Wilfred Owen The Sentry

The following academic paper highlights the up-to-date issues and questions of Wilfred Owen The Sentry. This sample provides just some ideas on how this topic can be analyzed and discussed.

Wilfred Owen’s poetry is not about grandeur, dominion or altruism. It is about war and the grotesque horrors that it represents to the former nation, the nation of today and the nation of tomorrow. Owen did not write in self-pity but in the pity of war. His poems The Sentry and Dulce et Decorum Est are resonant, portentous and multi-layered works characterised by poignant honesty and profound compassion whilst embodying both differences and similarities to each other.

Wilfred Owen’s Dulce and The Sentry are both presented as a vignette from the front lines of the First World War.

In Dulce, Owen describes British soldiers being attacked with gas, however, in The Sentry he depicts the shelling of his sentry. He employs sibilance to imitate the sound of the gas when he states, “Dim, through the misty panes…” as Owen sets eyes open the soldier who had been gassed.

Caesura has been exploited after ‘dim’, fracturing the line to illustrate the horror that Owen experienced to the reader. He also uses the same technique in The Sentry when he sees the soldier falling down the steps of their dugout after a shell attack.

Owen states, “The sentry’s body; then his rifle. ” Again, he is conveying the dismay and incredulity of what he is witnessing. He also writes in the present continuous tense at both times in the poem, implying that the sufferings of these soldiers are resulting in recurring nightmares.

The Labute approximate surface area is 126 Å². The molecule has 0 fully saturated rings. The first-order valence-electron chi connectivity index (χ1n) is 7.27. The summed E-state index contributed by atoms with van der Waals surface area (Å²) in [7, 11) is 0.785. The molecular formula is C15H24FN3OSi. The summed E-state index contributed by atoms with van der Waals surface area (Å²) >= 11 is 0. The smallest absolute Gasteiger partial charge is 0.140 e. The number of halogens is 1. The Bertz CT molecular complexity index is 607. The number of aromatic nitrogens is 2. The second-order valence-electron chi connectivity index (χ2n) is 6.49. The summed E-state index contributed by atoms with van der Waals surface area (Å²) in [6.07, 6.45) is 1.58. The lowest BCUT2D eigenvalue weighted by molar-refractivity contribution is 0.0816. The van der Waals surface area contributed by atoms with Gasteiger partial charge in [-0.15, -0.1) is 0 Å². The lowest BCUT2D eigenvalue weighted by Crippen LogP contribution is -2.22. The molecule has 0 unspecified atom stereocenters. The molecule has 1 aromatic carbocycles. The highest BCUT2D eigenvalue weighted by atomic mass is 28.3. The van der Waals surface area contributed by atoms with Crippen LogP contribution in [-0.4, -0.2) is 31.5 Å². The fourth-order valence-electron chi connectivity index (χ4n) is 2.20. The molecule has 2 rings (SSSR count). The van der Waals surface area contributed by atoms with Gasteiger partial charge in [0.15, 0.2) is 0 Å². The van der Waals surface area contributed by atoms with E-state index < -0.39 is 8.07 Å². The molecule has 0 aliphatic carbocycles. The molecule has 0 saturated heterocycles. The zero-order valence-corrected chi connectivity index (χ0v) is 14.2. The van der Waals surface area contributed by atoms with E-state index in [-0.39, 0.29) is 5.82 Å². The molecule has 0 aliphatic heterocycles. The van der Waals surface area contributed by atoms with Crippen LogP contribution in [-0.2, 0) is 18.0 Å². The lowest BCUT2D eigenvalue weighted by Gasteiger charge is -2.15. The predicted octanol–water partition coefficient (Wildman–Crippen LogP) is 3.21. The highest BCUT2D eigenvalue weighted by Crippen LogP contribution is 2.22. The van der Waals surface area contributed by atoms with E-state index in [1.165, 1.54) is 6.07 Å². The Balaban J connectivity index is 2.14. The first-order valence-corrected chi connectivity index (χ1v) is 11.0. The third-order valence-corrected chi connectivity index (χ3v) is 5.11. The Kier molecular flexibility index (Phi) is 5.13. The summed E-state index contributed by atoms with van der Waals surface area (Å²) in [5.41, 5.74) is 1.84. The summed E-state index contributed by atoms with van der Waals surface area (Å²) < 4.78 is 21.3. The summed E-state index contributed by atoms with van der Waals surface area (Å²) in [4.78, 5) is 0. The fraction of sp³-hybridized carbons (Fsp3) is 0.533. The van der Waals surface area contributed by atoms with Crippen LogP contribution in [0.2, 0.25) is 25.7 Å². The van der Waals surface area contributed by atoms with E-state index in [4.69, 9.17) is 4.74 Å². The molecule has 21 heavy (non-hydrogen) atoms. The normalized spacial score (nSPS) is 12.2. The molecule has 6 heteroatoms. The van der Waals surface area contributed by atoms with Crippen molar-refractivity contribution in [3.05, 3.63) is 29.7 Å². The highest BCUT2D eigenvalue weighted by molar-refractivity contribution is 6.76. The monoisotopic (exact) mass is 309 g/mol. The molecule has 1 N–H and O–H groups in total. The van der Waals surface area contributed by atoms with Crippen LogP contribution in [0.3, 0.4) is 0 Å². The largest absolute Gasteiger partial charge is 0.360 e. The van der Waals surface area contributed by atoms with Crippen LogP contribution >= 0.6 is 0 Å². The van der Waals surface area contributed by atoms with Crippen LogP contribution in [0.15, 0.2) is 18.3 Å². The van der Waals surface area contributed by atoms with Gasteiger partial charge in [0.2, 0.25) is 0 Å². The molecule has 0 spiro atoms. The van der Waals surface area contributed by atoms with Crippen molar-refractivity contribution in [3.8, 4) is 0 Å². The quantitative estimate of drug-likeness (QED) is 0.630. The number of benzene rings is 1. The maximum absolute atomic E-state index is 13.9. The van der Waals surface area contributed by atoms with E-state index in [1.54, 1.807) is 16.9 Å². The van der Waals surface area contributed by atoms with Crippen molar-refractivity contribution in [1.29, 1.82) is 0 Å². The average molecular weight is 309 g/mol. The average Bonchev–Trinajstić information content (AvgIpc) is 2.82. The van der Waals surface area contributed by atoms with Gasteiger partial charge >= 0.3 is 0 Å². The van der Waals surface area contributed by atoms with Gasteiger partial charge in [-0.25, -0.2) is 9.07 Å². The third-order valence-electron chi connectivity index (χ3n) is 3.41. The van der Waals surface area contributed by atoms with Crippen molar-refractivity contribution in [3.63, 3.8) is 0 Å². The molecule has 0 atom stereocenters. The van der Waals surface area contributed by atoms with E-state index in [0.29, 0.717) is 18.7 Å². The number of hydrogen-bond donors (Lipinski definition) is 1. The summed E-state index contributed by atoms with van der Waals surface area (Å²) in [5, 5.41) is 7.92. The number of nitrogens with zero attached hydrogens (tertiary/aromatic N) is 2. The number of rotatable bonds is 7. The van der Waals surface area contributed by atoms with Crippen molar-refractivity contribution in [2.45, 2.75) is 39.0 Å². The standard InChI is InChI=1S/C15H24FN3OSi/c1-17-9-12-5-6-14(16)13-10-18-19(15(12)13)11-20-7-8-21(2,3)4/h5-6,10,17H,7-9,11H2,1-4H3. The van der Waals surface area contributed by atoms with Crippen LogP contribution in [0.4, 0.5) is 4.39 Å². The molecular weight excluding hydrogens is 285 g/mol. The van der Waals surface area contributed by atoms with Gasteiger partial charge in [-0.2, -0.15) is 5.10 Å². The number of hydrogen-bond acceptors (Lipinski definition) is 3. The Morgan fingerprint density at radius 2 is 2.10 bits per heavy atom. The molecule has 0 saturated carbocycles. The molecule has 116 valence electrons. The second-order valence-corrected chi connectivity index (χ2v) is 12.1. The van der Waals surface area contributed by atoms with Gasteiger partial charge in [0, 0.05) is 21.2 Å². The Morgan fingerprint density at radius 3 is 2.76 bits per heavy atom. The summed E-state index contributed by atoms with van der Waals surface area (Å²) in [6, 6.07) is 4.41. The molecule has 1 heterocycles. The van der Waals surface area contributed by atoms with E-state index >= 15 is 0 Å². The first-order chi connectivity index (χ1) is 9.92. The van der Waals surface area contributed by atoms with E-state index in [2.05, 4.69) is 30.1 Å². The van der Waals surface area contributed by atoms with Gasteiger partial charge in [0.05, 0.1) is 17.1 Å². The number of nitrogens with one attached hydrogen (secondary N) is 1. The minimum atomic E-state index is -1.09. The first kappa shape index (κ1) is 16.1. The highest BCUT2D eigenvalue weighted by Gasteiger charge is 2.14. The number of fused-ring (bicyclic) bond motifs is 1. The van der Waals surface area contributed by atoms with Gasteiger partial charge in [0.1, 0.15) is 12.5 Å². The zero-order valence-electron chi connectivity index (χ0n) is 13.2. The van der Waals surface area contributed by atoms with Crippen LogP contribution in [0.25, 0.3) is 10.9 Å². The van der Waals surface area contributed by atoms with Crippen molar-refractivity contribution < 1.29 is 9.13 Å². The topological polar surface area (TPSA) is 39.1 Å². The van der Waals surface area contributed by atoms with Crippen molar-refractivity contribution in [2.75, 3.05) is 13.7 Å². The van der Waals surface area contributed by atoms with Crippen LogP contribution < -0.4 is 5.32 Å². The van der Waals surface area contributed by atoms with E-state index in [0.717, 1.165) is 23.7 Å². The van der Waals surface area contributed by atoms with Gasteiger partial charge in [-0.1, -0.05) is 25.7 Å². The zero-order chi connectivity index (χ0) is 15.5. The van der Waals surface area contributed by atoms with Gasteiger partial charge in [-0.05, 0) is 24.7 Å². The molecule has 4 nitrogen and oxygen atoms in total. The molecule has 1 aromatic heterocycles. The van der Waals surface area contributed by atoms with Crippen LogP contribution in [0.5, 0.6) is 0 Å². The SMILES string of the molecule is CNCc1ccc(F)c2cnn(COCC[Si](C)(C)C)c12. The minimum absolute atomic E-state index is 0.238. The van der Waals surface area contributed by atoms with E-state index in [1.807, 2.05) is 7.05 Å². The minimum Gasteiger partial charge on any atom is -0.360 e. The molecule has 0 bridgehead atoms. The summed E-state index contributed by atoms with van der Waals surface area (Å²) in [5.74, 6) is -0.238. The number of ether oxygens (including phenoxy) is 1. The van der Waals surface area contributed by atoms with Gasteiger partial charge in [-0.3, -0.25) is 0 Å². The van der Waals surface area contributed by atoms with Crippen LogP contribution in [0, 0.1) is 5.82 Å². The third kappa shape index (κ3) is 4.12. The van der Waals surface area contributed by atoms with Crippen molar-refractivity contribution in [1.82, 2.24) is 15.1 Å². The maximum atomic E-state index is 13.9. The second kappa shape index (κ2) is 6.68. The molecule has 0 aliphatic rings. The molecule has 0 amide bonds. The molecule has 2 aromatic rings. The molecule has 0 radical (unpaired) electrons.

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Moreover, Owen goes on to use sibilance again in Dulce: “gas-shells dropping softly behind. ” This gives the poem more depth to the imagery and instigates the reader to relive the gas attack with him.

When Was Dulce Et Decorum Est Written

The use of the sinister ‘s’ sound throughout the poem also represents his attitudes and emotions of war. In the quotation, Owen also utilises irony through the adverb ‘softly’ to assert the soldiers unawareness of the shells and the fact that they have become accustom to the deafening sound and are not able to hear anything anymore. This is reinforced by the quotation “Deaf even to the hoots. ” In the first of the four stanzas, Owen is purposefully creating a death-like although rather composed feeling before the surprise of the gas attack in the second stanza to highlight the chaos.

Consequently, Owen creates a sense of pathos and the reader can emphasise with the soldiers. He also achieves the chaotic feeling through transitioning from a regular rhyming scheme to an irregular one. Regular suggests routine and organisation, however, irregular implies that the gas attack disrupted this and was a shock to the soldiers. In contrast, to creating a composed feeling in the first stanza in Dulce, in The Sentry, Wilfred Owen the reader instantaneously is given an insight into the continuous violence from the irregular rhythm.